UGC - the next focus for games? | Skill Tree #22
The UGC Thesis by Konvoy Ventures
Konvoy expects the role of UGC to increase in significance for games and become a fundamental piece of the overall strategy. The go-to-market strategy might look similar to how many see metaverses developing, and how distribution platforms like Steam and other infrastructure were kickstarted - content first.
Content brings users, which in turn bring builders who have a direct target group and better chance at monetizing. The best example for this is Fortnite and the recent release of UEFN, which marked the start of Fortnite’s UGC platform.
4 Archetypes for UGC platforms
Tools-first Model (e.g. Roblox): Focus on tooling, monetization, and an efficient distribution channel
Platform with 1st party IP: Archetype #1 + developing 1st party IP. IP has to bring users and showcase tha platform’s features
Transitioning from launched game to plaftorm: Add tools later to retain existing players and attract new audiences
Game-centric UGC strategy (e.g. Fortnite): Tools get opened up over time, allowing creators to expand upon the core game
My thoughts: On the other side, it’s interesting to consider how UGC platforms may change game development and go-to market as they act as new distribution platforms.
Potential new go-to-market for games:
1. prototype on UGC platform to test PMF
2. full release as standalone game
3. expand game modes & become social hangout spot
4. become UGC platform
Randomness in on-chain games, a non-trivial topic
Cryptographic hashes will look random, but if one knows the seed data, they can predict the random value (hashing function is open).
Idea: blockhashes can provide unpredictability as transactions within a block that influence the hash are unpredictable (although not random).
Problem: block builders can manipulate the hash as they can make small changes to the data (e.g. include a dummy transaction) that alter the hash.
Verifiable randomness (VRF): The seed value is open (often the blockhash as it’s verifiable) while the applied function, which is used to create random value, is secret. The randomness is “verifiable” because anyone can verify that a cryptographic signature is correct using the corresponding public key.
a) Block builder might collude with the VRF provider to manipulate the randomly generated values.
b) Request-response model (need to ask VRF provider to provide randomness) which adds latency. Plusm, VRF provider could just stop providing random values.
RANDAO: Solution that is used by Ethereum to determine the block builder. Each block proposer signs a a value related to the block (like in VRF), then mix it together with the previous random value. This random value is made available on-chain via the ‘RANDOMNESS’ opcode.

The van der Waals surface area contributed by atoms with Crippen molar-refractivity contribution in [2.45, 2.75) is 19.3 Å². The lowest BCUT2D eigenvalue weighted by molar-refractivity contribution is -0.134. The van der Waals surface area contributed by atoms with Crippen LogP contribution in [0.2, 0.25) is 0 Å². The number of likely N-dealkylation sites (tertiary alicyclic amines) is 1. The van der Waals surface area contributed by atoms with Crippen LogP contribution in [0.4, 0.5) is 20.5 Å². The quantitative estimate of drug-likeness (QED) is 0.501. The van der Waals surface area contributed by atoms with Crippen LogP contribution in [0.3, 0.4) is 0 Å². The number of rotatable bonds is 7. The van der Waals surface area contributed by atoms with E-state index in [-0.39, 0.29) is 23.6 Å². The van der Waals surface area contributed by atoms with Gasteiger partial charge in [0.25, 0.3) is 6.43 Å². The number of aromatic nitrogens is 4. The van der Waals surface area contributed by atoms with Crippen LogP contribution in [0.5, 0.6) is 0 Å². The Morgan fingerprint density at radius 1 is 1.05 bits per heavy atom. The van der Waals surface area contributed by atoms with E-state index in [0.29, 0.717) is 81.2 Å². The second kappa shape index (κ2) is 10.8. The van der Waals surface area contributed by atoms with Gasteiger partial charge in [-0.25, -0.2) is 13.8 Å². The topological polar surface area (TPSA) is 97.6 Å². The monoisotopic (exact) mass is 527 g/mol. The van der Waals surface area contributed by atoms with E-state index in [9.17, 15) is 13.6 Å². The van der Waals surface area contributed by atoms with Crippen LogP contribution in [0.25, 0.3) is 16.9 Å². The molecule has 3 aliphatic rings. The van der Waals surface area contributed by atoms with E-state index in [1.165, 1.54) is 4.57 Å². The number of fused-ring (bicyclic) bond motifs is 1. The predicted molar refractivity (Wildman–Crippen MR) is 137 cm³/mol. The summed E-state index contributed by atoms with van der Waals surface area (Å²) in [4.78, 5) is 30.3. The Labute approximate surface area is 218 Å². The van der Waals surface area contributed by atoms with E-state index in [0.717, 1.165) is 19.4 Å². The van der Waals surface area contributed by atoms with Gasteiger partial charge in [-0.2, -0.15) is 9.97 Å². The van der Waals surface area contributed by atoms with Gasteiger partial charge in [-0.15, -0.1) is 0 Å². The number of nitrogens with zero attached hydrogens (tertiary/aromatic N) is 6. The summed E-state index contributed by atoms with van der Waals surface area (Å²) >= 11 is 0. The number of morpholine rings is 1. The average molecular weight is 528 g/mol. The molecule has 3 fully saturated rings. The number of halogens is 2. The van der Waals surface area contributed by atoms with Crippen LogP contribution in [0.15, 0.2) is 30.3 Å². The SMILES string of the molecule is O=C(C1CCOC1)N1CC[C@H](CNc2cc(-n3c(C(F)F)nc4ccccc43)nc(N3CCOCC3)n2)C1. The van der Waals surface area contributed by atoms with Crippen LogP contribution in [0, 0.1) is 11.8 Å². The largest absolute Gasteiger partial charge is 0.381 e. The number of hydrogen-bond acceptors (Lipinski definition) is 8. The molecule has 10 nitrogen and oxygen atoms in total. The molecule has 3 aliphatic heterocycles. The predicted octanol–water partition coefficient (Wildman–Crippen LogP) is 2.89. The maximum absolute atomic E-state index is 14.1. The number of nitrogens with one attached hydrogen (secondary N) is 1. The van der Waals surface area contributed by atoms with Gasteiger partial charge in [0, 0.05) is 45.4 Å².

Problem: Ethereum is slow and expensive
Solution: Make your own RANDAO
Each party needs to have a secret (e.g. a private key), a verifiable pseudorandom function (e.g. a signature algorithm) depending on that secret, and then take take turns mixing in a new output over a seed with the previous randomness.
Tradeoff of predictability and latency
In the RANDAO model, the randomness for the next block is known in advance, which means one can predict the outcome of the next action that uses randomness. That’s not a problem if the user doesn’t have a choice to use randomness.
If they have, the VRF solution can be used. Bringing this process off-chain adds complexity.
Unpacking the Intersection of Gaming and Web3 with Shima Capital
Mobile games nowadays make use of established templates (e.g. match-3) and differentiate mostly by IP
No super strong preference for L1s/L2s for gaming. Differences in liquidity, user activity, etc. in the short-term, but this can also quickly change
Distribution starts with leveraging highly-enaged fans (community-based). Hard to scale. Wallet profiling and highly targeted UA can help to drive ROAS
NFTs’ advantage over fungible tokens as they provide more granular distinctions vs others. Players care about their Fornite skins, not the amount of V-bucks they have. But both NFTs and fungible tokens will have use cases
What web3 brings to games
UA and engaging community before launch - extend liveops to before the game is live
Use on-chain data to segment players and specifically target early supporters
Excited about on-chain games and how to build the open economy that incentivizes the community to build on top, while value trickles down to base assets
Mods have had an incredible impact on gaming (e.g. CS, DOTA, Battle Royale genre started with H1Z1)
Challenges of investing in on-chain games: Bots that farm tokens, timing risk, blockchain scalability/UX
Timing depends on target audience and type of game. Some game concepts can be easily ported on-chain
Have to incentivize gamers to jump through hoops
Can have players require to use an NFT which can be used to track behavior on-chain and identify bots
main concern: retention (and it being mostly tied to token rewards)
here it helps to look at on-chain data and identify player behavior
Future trend Alex is interested in: NFT metadata standards to facilitate licensing of IP (e.g. bid for IP to add to your game)
Investment approach: Do deep research on market (gaps, why they exist and what opportunities they provide, then reaching out to teams building there
also helps to differentiate as an investor/have an edge
to gain an edge: research what you’re passionate about, be open about your process and share with others
Evaluating token designs/economies
Depends on the stage of investing. Shima invests in early-stage companies, doesn’t think token design should be final at these stages.
The vision of the founder is more important, with some detail about how the token is integrated into the game and the planned token utility. Why does web3 make sense for the game? How does it augment the user experience? How does it add to the gameplay experience?